Here you’ll find travel reports about Appingedam. Discover travel destinations in the Netherlands of travelers writing a travel blog on FindPenguins.

3 travelers at this place:

  • Day857

    Goodbye to the Netherlands

    October 31, 2018 in the Netherlands ⋅ ☀️ 9 °C

    After a summer spent with the Danes, October was dedicated to the Dutch. Out of all the countries we've visited and have yet to visit, it would be fair to say we were least looking forward to the Netherlands. As we've frequently mentioned, we attempted to stay at a coastal car park here many years ago, only to be woken by armed police, who demanded to see our papers and issued us with a fine. Although we've passed through countless times since, first impressions have a lasting impact and this was certainly not a good one. Now that we travel full time, we ensure we are a little better informed about camping regulations.

    So, did the Netherlands manage to win us over this October?

    Motorhome facilities:

    👎Overnighting is restricted to designated spots, which were in high demand. Luckily we only had to move on once due to lack of space, but we saw plenty of others arriving and departing as the camperplaats was full. Not knowing whether we'd be able to stay at our intended destination caused a certain amount of worry.
    👎Because the majority of camperplatzen are in towns, there was the inevitable urban noise and bustle around the van. We were grateful for these free spots, but coming directly from Denmark, where there are hundreds of opportunities for secluded and peaceful countryside camping, we couldn't help but compare.
    👎Many places we stayed had restrictions of 24 or 48 hours. Even the paying camperpark at Diepenham had a 5 day restriction, so we often needed to leave sooner than we would have liked.
    👎We worked our way from north to south but as we progressed there were fewer camperplatzen and a greater proportion were just a large parking spot in a car park with no facilities.

    👍Using mainly the CamperContact app, but sometimes Park4Night, Will managed to find a decent number of small camperplatzen that offered a free stay and facilities.
    👍Many had electric hookup and a few didn't even charge for it. With autumnal temperatures similar to the UK, this really came in handy, reducing the strain on our 2 leisure batteries, whose power is quickly quickly depleted by the central heating.
    👍With wildcamping off the cards we were often parked with filling and emptying facilities on site. When this was the case we didn't need to worry about the amount of water we used or how much space the toilet had left.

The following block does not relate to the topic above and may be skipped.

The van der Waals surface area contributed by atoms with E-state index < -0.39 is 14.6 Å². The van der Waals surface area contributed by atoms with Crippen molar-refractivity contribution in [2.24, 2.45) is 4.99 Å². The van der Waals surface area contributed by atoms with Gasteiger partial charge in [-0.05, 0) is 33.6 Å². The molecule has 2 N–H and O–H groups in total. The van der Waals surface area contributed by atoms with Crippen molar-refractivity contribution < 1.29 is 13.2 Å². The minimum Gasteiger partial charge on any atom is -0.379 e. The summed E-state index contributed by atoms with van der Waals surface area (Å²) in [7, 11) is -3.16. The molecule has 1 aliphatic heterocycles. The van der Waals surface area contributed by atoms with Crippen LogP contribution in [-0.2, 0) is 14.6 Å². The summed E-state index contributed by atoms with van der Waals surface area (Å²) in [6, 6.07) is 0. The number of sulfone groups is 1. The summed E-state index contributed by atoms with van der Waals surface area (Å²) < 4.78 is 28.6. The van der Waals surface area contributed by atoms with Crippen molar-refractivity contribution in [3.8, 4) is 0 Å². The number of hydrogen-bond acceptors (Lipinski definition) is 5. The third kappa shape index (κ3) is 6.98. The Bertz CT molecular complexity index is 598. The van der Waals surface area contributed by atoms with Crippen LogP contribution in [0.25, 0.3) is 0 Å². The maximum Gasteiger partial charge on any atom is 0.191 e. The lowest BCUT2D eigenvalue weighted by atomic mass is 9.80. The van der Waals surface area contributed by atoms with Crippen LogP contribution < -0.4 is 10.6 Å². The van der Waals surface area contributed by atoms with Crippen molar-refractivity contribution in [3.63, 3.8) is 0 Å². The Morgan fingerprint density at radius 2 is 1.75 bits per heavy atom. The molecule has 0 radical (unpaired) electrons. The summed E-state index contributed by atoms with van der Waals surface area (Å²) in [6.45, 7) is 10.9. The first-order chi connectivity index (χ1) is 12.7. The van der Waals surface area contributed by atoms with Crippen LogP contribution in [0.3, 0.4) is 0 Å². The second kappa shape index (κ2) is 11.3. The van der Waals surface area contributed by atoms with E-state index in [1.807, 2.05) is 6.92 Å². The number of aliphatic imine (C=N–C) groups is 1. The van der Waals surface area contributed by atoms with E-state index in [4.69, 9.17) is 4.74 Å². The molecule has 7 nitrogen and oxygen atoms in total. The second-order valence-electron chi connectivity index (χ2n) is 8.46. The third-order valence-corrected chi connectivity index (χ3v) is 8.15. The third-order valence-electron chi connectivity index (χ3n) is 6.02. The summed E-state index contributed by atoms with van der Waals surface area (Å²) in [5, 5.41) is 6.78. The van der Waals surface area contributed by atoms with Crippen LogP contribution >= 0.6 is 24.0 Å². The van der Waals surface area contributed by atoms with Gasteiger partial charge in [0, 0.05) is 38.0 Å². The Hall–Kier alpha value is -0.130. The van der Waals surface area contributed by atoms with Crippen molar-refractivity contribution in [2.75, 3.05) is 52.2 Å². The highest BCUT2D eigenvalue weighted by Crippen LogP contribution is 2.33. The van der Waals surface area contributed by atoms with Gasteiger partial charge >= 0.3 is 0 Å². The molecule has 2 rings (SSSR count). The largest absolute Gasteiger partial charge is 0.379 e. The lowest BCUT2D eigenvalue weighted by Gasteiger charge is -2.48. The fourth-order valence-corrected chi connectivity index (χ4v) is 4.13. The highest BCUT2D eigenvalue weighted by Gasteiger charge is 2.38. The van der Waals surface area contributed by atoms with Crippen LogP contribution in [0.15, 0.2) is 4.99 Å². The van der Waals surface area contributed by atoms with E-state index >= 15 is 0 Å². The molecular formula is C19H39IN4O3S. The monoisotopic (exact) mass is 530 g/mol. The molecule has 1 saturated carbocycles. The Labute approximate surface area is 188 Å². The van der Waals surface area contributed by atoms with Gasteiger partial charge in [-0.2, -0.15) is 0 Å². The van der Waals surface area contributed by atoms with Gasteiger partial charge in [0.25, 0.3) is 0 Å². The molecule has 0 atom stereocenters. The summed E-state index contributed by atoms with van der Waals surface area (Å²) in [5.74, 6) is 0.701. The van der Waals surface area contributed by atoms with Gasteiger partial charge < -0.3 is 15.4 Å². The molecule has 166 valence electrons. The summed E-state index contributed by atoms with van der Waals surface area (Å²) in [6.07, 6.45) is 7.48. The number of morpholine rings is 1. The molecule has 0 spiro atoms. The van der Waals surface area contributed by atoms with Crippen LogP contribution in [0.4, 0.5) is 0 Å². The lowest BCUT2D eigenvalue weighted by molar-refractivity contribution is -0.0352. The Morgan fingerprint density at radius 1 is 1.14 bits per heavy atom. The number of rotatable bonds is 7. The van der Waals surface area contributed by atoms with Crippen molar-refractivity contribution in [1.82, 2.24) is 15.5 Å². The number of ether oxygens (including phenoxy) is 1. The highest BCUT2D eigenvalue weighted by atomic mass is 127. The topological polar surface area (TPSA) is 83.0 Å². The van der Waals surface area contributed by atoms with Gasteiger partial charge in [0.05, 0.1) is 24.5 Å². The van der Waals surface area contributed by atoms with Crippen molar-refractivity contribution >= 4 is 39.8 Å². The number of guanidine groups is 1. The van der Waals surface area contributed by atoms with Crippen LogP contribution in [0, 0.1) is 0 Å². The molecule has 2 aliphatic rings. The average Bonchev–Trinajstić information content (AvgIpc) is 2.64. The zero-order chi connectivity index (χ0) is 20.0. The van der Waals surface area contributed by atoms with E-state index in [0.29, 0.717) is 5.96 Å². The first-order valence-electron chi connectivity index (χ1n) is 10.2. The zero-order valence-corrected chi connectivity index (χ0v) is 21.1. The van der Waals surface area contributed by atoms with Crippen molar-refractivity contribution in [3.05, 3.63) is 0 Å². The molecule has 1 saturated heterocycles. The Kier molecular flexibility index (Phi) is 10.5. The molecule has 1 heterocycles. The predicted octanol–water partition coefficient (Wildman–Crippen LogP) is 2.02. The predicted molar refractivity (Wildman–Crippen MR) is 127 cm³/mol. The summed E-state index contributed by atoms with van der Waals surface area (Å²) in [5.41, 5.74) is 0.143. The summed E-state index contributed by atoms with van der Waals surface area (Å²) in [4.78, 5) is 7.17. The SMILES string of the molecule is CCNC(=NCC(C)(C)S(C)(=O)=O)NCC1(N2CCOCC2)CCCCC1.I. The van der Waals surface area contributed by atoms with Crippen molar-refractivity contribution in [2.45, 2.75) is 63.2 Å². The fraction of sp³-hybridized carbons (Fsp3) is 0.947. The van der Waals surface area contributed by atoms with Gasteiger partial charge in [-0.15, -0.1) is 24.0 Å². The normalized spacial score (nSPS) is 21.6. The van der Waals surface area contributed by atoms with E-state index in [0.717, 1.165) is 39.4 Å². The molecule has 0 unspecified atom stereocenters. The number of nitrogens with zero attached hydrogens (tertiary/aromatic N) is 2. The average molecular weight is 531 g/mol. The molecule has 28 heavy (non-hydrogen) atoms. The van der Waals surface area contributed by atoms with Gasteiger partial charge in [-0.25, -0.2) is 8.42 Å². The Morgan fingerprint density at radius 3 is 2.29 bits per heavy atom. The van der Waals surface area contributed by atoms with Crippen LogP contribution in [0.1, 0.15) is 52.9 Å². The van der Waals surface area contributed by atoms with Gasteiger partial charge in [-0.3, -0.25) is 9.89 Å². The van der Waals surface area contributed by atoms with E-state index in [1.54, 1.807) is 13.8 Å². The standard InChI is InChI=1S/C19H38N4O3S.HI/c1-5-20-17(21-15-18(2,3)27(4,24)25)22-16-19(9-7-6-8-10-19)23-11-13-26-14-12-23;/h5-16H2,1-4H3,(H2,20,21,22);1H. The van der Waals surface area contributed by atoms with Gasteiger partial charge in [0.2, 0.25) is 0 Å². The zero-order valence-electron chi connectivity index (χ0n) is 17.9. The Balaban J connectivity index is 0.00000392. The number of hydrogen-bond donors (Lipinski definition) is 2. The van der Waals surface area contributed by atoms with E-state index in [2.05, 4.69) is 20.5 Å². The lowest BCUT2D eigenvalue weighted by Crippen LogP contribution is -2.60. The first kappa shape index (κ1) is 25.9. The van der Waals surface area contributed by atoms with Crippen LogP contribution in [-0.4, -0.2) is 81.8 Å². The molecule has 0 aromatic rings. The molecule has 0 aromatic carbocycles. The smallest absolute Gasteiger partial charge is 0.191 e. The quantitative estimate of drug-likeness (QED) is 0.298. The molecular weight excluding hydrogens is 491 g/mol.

👍Camperplatzen were mostly situated in small towns, giving us easy access for a mooch in the interesting independent stores and a chance to pay the community back for their hospitality.


    👎While spoken English was excellent, very few signs / information boards were written in our language. We are firm believers in trying to learn at least a little of the native tongue, but deciphering regulations was definitely more tricky than in places such as Denmark.
    👎 We've found that the approach a country takes to roadworks makes a big difference. Dutch roads are well maintained but we encountered several that were completely closed and the diversions were often unclear or non existent.

    👍 The number of people who spoke English and the level at which they conversed was flabbergasting. Denmark was good but the Netherlands was better, so we didn't need to worry about a language barrrier.
    👍 Another area the Netherlands excels in is the amazing cycle network, giving access to both town and country. More than a quarter of journeys are made by bike and this increases to over a third in big cities. The country boasts 32,000km of cycle paths, meaning noise, congestion and pollution from motorised vehicles is noticeably reduced.

    Sights and Activities:

    Compared to Denmark's quaint, thatch roofed cottages, we were left uninspired by the Netherlands' brick built buildings on the whole. Saying this, traditional Dutch barn style houses lining the canals did catch our eye and the village of Edam was chocolate box pretty.

    After learning that this was the most densely populated country in Europe (aside from the micro states) we feared tightly packed urban areas whose boundaries ran in to one another. Instead, we were pleasantly surprised to find well planned settlements surrounded by plenty of open countryside, crisscrossed by kilometres of canals, whose towpaths one could invariably walk or cycle along. Will bought himself a small fishing licence for under €20 and downloaded the app that showed him where he could cast his line. He spent hours sat happily on the canalside or riverbank and even caught a fish or two!

    Meanwhile Vicky got to indulge in her yarn based hobbies by delving into a plethora of lovely little wool shops. We frequently enjoyed strolling along the highstreets of the towns we stayed in. There seemed to be more variety than in the UK and a thriving small business scene. The Dutch are particularly keen on their markets, which of course included the obligatory cheese stalls, bowing under the weight of the huge rounds stacked high, ready to be sliced and packaged. Fish stalls were also popular and we happily discovered that the Netherlands is the only country we've visited so far (other than Gibraltar) that batters cod and serves it with frites in a style similar to the much loved British fish'n'chips. If there wasn't a market on, there was always a choice of cafés, often with a range of loose teas available. Will did very well to stick to his diet, while Vicky made it her mission to sample as many traditional sweet treats as possible. Caramely biscuity stroopwafels became a firm favourite and the much anticipated stopover at one of the country's pancake houses didn't disappoint.

    Amsterdam was undoubtedly the highlight of our Dutch tour. We parked up for the weekend at the city motorhome park in the arty and alternative NDSM district, north of the river. Free ferries transported us and our tandem to the city centre to mooch around markets, stroll the canals, visit the sex museum and, fuelled by vegan blueberry space cakes, take in the city lights at night!